LAKE ELSINORE, Calif. (KGTV) - The "Lake Effect" is changing the way fire crews fight the Holy Fire, adding more challenges to an already difficult battle.
In the neighborhoods that had a front porch view of the flames as they swept down the mountain, families gathered to watch as if it were a block party.
If you listened closely, the crackling sounded like a river running over everything in its path.
Overhead, planes and helicopters launched their assault from the air, punctuated with cheers from thankful neighbors. Some drops so close, it looked as if the plane was skimming the roofs.
Firefighters working to save #LakeElsinore homes threatened by the #HolyFire . As of Thursday night the fire sits at 10,236 acres with 5% containment. At least 12 structures have been destroyed. #10NewsAt11 https://t.co/M4xw2vjxU9 pic.twitter.com/CgEUosCK9e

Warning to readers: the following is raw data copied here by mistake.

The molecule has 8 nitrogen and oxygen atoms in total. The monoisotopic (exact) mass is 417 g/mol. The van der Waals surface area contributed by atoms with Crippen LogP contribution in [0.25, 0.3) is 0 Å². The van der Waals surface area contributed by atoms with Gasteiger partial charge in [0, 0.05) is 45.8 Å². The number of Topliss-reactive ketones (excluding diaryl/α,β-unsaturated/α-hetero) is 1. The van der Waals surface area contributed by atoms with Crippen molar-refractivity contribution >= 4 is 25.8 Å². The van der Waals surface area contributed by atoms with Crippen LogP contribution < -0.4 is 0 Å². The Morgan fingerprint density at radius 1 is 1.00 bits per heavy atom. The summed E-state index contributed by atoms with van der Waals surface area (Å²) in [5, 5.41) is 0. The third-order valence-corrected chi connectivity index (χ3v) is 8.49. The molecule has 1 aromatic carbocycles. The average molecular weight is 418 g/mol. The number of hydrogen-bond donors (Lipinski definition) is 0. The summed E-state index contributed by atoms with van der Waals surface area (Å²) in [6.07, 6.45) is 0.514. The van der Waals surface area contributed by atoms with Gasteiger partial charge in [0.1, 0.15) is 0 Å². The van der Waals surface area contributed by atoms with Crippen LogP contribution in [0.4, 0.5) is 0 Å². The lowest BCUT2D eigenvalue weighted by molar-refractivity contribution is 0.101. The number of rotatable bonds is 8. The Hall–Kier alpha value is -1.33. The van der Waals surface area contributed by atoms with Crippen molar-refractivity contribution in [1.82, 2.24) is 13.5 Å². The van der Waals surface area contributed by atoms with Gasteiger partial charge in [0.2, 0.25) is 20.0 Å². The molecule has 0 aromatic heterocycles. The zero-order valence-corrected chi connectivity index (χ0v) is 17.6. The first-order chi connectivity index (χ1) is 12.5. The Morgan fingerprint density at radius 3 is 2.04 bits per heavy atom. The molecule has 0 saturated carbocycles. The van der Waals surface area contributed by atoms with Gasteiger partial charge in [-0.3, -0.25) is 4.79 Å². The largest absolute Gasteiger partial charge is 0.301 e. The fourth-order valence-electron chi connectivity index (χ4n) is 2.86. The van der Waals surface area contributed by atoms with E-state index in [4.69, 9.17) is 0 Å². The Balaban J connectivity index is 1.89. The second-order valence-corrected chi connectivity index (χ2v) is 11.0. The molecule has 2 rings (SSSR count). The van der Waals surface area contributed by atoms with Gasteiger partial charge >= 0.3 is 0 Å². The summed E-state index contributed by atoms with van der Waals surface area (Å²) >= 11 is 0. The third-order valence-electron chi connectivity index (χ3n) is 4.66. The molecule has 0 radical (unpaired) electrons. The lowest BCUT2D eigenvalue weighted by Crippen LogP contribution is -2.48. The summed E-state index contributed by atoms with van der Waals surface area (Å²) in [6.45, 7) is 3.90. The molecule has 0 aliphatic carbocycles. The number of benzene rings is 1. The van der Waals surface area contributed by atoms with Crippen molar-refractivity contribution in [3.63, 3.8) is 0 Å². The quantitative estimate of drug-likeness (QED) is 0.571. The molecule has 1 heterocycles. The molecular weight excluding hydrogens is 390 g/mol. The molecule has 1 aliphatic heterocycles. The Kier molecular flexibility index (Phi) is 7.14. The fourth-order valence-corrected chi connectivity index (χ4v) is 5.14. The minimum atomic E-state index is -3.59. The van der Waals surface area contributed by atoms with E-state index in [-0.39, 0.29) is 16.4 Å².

— 10News (@10News) August 10, 2018
"Everything is stacked against us except our ability to get our community out," Cal Fire Chief Geoff Pemberton said, noting that this summer has been nonstop for his crews.
"Our breaks are very short, they’re not what they used to be," he said. "The folks are tired, but they’re pulling up their bootstraps and they’re doing everything they can to protect this community."
INTERACTIVE MAP: Where the Holy Fire is burning
Lake Elsinore is a community surrounded with steep terrain and brush as volatile as a tinderbox.
"This fuel is 50 plus-years-old," Pemberton said. "It’s dry, and it’s got a lot of dead component in it."